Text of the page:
Depression and anxiety suffered after perinatal loss may continue for years after having a healthy child

A study published in the British Journal of Psychiatry has found that the psychological impact of perinatal loss can last up to several years – even after the birth of a healthy child.

This study followed over 13 000 women through their pregnancy and up to 3 years after and each reported their previous losses and self-reported measures of anxiety and depression during the duration of the study. The purpose was to examined the degree to which symptoms of depression and anxiety associated with a previous loss persisted following a subsequent successful pregnancy.

Past studies have shown that women who experience perinatal loss (miscarriage, stillbirth or neonatal loss) are at a bigger risk for developing depression and/or anxiety but this study focused on the longer term effects of loss even after a healthy pregnancy. The conclusion of this study has found that the depression and anxiety associated with perinatal loss can last even three years after the delivery of a healthy child.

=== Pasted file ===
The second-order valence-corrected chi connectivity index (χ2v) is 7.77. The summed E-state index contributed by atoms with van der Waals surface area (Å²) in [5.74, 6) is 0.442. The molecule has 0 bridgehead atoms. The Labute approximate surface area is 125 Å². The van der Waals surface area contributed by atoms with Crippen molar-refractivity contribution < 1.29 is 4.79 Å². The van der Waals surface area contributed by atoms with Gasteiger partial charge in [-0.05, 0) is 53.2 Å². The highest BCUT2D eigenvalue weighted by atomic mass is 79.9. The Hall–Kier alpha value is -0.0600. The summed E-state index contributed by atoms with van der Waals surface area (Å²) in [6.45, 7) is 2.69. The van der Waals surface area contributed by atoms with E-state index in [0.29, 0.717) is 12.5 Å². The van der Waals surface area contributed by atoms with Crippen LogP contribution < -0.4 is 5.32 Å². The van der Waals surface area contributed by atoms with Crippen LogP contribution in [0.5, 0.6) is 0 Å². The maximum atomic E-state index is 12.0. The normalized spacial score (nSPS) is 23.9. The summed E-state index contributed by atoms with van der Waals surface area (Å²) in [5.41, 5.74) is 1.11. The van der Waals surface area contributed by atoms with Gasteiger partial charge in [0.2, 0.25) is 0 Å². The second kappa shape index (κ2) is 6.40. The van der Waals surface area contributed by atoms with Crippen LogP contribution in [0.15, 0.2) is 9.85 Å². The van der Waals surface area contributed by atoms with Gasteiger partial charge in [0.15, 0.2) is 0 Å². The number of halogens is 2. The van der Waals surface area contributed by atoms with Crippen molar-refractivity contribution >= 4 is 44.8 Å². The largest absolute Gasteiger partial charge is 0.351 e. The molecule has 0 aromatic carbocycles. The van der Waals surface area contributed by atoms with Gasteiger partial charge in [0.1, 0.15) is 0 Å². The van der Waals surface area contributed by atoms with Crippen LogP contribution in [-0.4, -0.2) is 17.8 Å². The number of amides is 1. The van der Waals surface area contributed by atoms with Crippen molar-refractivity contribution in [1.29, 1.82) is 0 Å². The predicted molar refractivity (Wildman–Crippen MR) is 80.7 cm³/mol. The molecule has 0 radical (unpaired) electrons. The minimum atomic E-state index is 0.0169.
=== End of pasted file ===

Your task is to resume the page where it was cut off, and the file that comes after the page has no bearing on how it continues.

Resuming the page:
A member of the research team, Jean Golding, said, “This study is important to the families of women who have lost a baby, since it is so often assumed that they get over the event quickly, yet as shown here, many do not. This has implications for the medical profession as well as the woman and her family.”

Pregnancy loss is not routinely considered a risk factor for antenatal or postpartum depression in the same way as other risk factors are (like history of depression, stressful life events, etc). This study shows that assessing loss history would be valuable as a predictor of current and postpartum risk and as a possible marker for intervention.

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Devan McGuinness

is the founder and executive director of the award-winning resource Unspoken Grief .

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